Jackson, Joe MFSL Gold CD Neu

Jackson, Joe MFSL Gold CD Neu
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Art.Nr.: 19387

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Joe Jackson Night And Day MFSL Gold CD Neu OVP Sealed UDCD 539 Ultradics I Japan Pressung

Erscheinungsdatum:  1990
Label: Mobile Fidelity Sound Lab
Import aus: USA
Format: Audio CD


1. Another World (4:02)
2. Chinatown (4:05)
3. T.V. Age (3:48)
4. Target (3:46)
5. Steppin' Out (4:20)
6. Breaking Us In Two (4:52)
7. Cancer (6:04)
8. Real Men (4:04)
9. A Slow Song (7:02)


Joe Jackson stieg 1982 mit Night And Day (mit dem Knaller Steppin'Out) vom Status des New-Wave-Heroen in den Pop-Olymp auf.Die CDs Body And Soul und Blaze Of Glory demonstrieren, wie wohl er sich dort später fühlte. Ähnlich lohnende Angebote gibt es von Chris de Burgh, Jimi Hendrix, Supertramp und anderen.
© Audio

Der englische Sänger, Songschreiber und Pianist Joe Jackson verlegte seinen Wohnsitz 1982 nach New York und veröffentlichte im selben Jahr sein bis dato erfolgreichstes Album. Das musikalische Chamäleon Jackson hatte sich auf "Night And Day" amerikanischer Popmusik mit leichten Jazz- Einflüssen zugewandt, und mit "Steppin' Out" gelang ihm gleich ein weltweiter Hit. Dieselbe kompositorische und interpretatorische Klasse wiesen auch "Breaking Us In Two", "Cancer" und vor allem der superbe "Slow Song" auf. Als Gold-CD klingt das ambitionierte Werk leider nur unwesentlich besser als vom Standard-Vinyl.

© Stereoplay

Review by Stephen Thomas Erlewine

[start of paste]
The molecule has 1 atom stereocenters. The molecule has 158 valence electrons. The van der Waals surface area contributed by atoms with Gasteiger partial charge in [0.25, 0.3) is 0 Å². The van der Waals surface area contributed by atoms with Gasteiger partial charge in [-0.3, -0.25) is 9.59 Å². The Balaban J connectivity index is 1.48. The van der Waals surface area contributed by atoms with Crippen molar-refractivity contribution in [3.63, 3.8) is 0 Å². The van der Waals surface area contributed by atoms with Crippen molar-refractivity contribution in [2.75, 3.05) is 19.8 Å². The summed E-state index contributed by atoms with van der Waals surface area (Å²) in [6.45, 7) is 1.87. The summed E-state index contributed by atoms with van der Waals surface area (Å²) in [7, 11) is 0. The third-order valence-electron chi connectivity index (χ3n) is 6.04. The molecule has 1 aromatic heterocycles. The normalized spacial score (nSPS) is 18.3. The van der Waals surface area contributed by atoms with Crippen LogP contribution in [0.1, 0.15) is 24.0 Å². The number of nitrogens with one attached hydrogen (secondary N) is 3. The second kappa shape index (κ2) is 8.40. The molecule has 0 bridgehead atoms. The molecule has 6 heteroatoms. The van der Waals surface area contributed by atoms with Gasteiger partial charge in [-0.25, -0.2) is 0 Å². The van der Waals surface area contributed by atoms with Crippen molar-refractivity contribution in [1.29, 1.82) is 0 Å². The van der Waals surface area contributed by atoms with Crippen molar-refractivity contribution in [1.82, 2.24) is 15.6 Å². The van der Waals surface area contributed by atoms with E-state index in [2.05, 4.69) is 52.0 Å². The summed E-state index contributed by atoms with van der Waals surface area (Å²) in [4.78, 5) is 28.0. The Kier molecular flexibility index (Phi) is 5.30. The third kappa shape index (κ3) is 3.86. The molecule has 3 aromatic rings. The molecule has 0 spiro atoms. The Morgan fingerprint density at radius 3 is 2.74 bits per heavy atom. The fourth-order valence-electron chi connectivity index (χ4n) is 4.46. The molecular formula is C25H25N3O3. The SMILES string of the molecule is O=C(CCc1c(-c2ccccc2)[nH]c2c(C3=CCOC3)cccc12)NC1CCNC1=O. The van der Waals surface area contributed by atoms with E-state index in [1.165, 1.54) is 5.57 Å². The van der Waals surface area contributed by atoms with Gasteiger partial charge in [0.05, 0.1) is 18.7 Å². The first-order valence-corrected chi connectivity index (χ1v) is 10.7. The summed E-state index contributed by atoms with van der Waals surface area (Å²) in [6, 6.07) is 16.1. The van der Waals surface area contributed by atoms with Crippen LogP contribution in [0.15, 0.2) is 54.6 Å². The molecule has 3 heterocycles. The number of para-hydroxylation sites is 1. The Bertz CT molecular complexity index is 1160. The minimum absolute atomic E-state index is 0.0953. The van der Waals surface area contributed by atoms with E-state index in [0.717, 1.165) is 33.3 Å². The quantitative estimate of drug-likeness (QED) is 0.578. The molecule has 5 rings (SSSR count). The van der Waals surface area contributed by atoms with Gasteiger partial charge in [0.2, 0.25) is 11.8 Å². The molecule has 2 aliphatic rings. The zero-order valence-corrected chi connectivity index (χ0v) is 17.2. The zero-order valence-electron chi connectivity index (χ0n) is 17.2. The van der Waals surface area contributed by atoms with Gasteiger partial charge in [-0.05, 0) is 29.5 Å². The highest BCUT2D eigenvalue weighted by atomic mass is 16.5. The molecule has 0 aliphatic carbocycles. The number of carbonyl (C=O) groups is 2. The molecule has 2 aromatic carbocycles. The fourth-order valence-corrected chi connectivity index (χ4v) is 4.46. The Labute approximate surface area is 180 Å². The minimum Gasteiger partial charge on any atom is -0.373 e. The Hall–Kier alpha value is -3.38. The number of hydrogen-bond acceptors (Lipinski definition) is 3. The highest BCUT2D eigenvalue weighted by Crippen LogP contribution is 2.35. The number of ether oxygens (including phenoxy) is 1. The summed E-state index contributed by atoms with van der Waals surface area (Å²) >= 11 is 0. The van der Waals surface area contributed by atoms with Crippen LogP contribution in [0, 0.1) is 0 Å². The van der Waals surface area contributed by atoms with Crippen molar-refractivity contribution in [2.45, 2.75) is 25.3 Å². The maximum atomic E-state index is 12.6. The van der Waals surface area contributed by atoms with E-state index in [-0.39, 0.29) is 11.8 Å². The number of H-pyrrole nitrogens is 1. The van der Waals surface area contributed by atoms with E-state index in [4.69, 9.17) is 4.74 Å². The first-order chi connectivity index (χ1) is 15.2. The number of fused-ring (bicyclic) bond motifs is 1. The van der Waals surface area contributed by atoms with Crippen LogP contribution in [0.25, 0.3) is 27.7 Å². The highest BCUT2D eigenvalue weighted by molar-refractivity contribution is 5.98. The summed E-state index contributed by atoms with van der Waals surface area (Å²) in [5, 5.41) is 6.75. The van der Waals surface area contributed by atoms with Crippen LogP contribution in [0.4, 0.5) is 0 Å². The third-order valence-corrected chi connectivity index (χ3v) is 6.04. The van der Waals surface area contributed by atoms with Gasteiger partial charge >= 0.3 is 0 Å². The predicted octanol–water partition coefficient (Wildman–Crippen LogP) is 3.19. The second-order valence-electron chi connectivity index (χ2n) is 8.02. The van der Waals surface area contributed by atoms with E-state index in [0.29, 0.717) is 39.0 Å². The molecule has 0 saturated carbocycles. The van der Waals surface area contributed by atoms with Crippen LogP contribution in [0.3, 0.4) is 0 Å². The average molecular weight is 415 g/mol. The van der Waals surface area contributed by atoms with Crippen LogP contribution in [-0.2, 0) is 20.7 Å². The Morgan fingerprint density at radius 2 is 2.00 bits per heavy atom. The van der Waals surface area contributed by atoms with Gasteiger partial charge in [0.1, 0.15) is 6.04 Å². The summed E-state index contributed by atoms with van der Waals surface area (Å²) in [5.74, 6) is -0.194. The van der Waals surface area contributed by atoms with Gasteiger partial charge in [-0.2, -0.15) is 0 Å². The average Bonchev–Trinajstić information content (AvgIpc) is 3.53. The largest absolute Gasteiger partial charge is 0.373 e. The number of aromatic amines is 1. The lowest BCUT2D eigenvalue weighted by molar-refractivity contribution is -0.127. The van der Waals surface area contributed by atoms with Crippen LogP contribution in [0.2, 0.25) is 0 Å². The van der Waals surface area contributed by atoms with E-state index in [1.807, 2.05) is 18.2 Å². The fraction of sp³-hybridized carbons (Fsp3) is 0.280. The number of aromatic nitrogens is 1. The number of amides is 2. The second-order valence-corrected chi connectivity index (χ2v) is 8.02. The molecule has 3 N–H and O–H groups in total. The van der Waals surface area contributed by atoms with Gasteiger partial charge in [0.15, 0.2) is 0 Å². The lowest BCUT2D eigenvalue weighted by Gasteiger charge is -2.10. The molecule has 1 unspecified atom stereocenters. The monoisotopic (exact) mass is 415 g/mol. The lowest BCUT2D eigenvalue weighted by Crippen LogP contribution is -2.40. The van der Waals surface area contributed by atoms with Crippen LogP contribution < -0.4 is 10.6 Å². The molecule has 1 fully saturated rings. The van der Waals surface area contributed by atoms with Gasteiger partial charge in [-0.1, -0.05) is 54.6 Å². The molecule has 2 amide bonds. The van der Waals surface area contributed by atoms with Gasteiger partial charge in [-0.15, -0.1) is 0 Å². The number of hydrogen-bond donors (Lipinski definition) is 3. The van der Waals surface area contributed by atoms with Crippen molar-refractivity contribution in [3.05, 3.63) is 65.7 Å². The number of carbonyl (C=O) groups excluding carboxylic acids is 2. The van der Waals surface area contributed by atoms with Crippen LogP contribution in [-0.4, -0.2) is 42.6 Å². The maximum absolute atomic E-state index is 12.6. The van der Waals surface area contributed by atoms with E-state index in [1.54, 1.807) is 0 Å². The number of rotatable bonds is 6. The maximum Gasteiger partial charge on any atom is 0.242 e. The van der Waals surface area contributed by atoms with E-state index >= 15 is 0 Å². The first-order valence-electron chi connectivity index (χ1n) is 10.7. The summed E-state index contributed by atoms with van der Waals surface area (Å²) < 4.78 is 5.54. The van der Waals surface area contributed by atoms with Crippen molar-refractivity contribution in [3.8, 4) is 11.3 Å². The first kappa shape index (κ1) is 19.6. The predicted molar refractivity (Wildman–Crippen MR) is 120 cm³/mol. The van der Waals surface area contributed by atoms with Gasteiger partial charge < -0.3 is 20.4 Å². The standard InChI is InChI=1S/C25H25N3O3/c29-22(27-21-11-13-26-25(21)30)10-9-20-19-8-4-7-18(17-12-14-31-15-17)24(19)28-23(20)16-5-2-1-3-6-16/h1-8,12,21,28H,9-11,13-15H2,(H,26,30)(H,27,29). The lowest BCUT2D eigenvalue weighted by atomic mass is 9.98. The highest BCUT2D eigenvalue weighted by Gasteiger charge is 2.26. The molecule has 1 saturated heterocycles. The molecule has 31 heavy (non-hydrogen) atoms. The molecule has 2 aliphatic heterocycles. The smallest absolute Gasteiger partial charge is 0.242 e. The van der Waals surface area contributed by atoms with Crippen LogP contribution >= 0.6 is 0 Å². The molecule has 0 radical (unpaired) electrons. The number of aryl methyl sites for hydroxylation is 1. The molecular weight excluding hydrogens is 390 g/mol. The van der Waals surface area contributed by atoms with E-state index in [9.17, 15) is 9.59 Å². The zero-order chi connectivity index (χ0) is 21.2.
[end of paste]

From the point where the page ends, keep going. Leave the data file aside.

1982 will forever be known as the year that the punks got class — or at least when Joe Jackson and Elvis Costello, rivals for the title of Britain's reigning Angry Young Man — decided that they were not just rockers, but really songwriters in the Tin Pan Alley tradition. (Graham Parker, fellow angry Brit, sat this battle out, choosing to work with Aerosmith producer Jack Douglas instead.) Both had been genre-hopping prior to 1982, but Jackson's Night and Day and Costello's Imperial Bedroom announced to the world that both were "serious songwriters," standing far apart from the clamoring punkers and silly new wavers. In retrospect, the ambitions of these two 27-year-olds (both born in August 1954, just two weeks apart) seem a little grandiose, and if Imperial Bedroom didn't live up to its masterpiece marketing campaign (stalling at number 30 on the charts without generating a hit), it has garnered a stronger reputation than Night and Day, which was a much more popular album, climbing all the way to number four on the U.S. charts, thanks to the Top Ten single "Steppin' Out." Night and Day had greater success because it's sleek and bright, entirely more accessible than the dense, occasionally unwieldy darkness of Imperial Bedroom. Plus, Jackson plays up the comparisons to classic pop songwriting by lifting his album title from Cole Porter, dividing the record into a "night" and "day" side, and then topping it off with a neat line drawing of him at his piano in a New York apartment on the cover. All of these classy trappings are apparent on the surface, which is the problem with the record: it's all stylized, with the feel eclipsing the writing, which is kind of ironic considering that Jackson so clearly strives to be a sophisticated cosmopolitan songwriter here. He gets the cosmopolitan, big-city feel down pat; although the record never delivers on the "night" and "day" split, with the latter side feeling every bit as nocturnal as the former, his blend of percolating Latin rhythms, jazzy horns and pianos, stylish synths, and splashy pop melodies uncannily feel like a bustling, glitzy evening in the big city. On that front, Night and Day is a success, since it creates a mood and sustains it very well. Where it lets down is the substance of the songs. At a mere nine tracks, it's a brief album even by 1982 standards, and it seems even shorter because about half the numbers are more about sound than song. "A Slow Song" gets by on its form, not what it says, while "Target" and "Cancer" are swinging Latin-flavored jams that disappear into the air. "Chinatown" is a novelty pastiche that's slightly off-key, but nowhere near as irritating as "T.V. Age," where Jackson mimics David Byrne's hyper-manic vocal mannerisms. These all fit the concept of the LP and they're engaging on record, but they're slight, especially given Jackson's overarching ambition — and their flimsiness is brought into sharp relief by the remaining four songs, which are among Jackson's very best. There is, of course, the breakthrough hit "Steppin' Out," which pulsates anticipatory excitement, but the aching "Breaking Us in Two" is just as good, as is the haunting "Real Men" and the album opener, "Another World," a vibrant, multi-colored song that perfectly sets up the sonic and lyrical themes of the album. If all of Night and Day played at this level, it would be the self-styled masterpiece Joe Jackson intended it to be. Instead, it is a very good record that delivers some nice, stylish pleasures; but its shortcomings reveal precisely how difficult it is to follow in the tradition of Porter and Gershwin.

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